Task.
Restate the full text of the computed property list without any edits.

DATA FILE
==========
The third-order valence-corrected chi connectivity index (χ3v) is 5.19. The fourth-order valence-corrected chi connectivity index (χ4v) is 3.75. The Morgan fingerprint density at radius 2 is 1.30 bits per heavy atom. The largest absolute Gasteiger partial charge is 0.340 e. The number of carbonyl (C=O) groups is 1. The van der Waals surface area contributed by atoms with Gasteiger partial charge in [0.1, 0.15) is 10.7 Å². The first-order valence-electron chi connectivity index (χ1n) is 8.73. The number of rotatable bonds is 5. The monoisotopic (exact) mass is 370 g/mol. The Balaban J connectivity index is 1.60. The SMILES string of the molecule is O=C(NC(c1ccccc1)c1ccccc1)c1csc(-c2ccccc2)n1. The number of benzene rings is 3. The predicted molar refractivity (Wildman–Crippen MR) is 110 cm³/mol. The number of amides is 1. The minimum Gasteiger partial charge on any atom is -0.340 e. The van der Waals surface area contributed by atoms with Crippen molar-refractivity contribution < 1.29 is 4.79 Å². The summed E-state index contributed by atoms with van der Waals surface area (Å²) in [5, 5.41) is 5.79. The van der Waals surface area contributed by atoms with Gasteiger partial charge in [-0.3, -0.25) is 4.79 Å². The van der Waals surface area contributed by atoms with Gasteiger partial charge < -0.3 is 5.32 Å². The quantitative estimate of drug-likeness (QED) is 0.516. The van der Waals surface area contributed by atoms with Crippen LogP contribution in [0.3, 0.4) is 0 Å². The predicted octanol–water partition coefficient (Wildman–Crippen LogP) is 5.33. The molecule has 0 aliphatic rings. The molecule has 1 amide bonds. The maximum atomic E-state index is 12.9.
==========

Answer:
The third-order valence-corrected chi connectivity index (χ3v) is 5.19. The fourth-order valence-corrected chi connectivity index (χ4v) is 3.75. The Morgan fingerprint density at radius 2 is 1.30 bits per heavy atom. The largest absolute Gasteiger partial charge is 0.340 e. The number of carbonyl (C=O) groups is 1. The van der Waals surface area contributed by atoms with Gasteiger partial charge in [0.1, 0.15) is 10.7 Å². The first-order valence-electron chi connectivity index (χ1n) is 8.73. The number of rotatable bonds is 5. The monoisotopic (exact) mass is 370 g/mol. The Balaban J connectivity index is 1.60. The SMILES string of the molecule is O=C(NC(c1ccccc1)c1ccccc1)c1csc(-c2ccccc2)n1. The number of benzene rings is 3. The predicted molar refractivity (Wildman–Crippen MR) is 110 cm³/mol. The number of amides is 1. The minimum Gasteiger partial charge on any atom is -0.340 e. The van der Waals surface area contributed by atoms with Crippen molar-refractivity contribution < 1.29 is 4.79 Å². The summed E-state index contributed by atoms with van der Waals surface area (Å²) in [5, 5.41) is 5.79. The van der Waals surface area contributed by atoms with Gasteiger partial charge in [-0.3, -0.25) is 4.79 Å². The van der Waals surface area contributed by atoms with Gasteiger partial charge < -0.3 is 5.32 Å². The quantitative estimate of drug-likeness (QED) is 0.516. The van der Waals surface area contributed by atoms with Crippen LogP contribution in [0.3, 0.4) is 0 Å². The predicted octanol–water partition coefficient (Wildman–Crippen LogP) is 5.33. The molecule has 0 aliphatic rings. The molecule has 1 amide bonds. The maximum atomic E-state index is 12.9.